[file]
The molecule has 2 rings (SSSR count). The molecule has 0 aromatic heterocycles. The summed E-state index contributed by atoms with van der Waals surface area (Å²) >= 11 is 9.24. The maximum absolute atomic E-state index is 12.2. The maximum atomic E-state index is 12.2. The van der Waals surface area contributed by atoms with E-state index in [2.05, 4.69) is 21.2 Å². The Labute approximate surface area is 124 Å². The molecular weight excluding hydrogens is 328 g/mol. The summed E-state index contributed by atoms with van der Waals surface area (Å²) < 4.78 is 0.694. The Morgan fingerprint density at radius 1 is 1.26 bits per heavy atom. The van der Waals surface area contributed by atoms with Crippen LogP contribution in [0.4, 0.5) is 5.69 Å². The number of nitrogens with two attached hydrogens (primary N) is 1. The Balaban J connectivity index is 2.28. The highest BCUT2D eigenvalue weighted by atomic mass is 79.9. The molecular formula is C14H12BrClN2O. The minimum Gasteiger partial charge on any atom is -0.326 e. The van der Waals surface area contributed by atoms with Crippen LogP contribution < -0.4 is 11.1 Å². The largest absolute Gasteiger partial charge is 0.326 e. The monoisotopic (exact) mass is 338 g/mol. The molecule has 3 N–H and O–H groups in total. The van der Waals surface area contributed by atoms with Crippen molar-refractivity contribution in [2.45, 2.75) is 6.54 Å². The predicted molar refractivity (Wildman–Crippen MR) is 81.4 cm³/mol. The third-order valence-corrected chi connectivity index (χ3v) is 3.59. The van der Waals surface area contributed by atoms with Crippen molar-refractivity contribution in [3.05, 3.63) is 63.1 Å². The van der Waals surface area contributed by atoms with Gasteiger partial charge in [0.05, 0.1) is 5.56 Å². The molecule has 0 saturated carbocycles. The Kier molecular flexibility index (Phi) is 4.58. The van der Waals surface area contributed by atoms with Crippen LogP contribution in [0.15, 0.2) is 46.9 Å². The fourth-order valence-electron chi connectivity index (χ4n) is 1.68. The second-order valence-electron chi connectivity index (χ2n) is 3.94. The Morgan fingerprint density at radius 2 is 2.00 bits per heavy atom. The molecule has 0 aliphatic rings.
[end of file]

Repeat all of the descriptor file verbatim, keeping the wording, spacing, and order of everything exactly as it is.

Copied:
The molecule has 2 rings (SSSR count). The molecule has 0 aromatic heterocycles. The summed E-state index contributed by atoms with van der Waals surface area (Å²) >= 11 is 9.24. The maximum absolute atomic E-state index is 12.2. The maximum atomic E-state index is 12.2. The van der Waals surface area contributed by atoms with E-state index in [2.05, 4.69) is 21.2 Å². The Labute approximate surface area is 124 Å². The molecular weight excluding hydrogens is 328 g/mol. The summed E-state index contributed by atoms with van der Waals surface area (Å²) < 4.78 is 0.694. The Morgan fingerprint density at radius 1 is 1.26 bits per heavy atom. The van der Waals surface area contributed by atoms with Crippen LogP contribution in [0.4, 0.5) is 5.69 Å². The number of nitrogens with two attached hydrogens (primary N) is 1. The Balaban J connectivity index is 2.28. The highest BCUT2D eigenvalue weighted by atomic mass is 79.9. The molecular formula is C14H12BrClN2O. The minimum Gasteiger partial charge on any atom is -0.326 e. The van der Waals surface area contributed by atoms with Crippen LogP contribution < -0.4 is 11.1 Å². The largest absolute Gasteiger partial charge is 0.326 e. The monoisotopic (exact) mass is 338 g/mol. The molecule has 3 N–H and O–H groups in total. The van der Waals surface area contributed by atoms with Crippen molar-refractivity contribution in [2.45, 2.75) is 6.54 Å². The predicted molar refractivity (Wildman–Crippen MR) is 81.4 cm³/mol. The third-order valence-corrected chi connectivity index (χ3v) is 3.59. The van der Waals surface area contributed by atoms with Crippen molar-refractivity contribution in [3.05, 3.63) is 63.1 Å². The van der Waals surface area contributed by atoms with Gasteiger partial charge in [0.05, 0.1) is 5.56 Å². The molecule has 0 saturated carbocycles. The Kier molecular flexibility index (Phi) is 4.58. The van der Waals surface area contributed by atoms with Crippen LogP contribution in [0.15, 0.2) is 46.9 Å². The fourth-order valence-electron chi connectivity index (χ4n) is 1.68. The second-order valence-electron chi connectivity index (χ2n) is 3.94. The Morgan fingerprint density at radius 2 is 2.00 bits per heavy atom. The molecule has 0 aliphatic rings.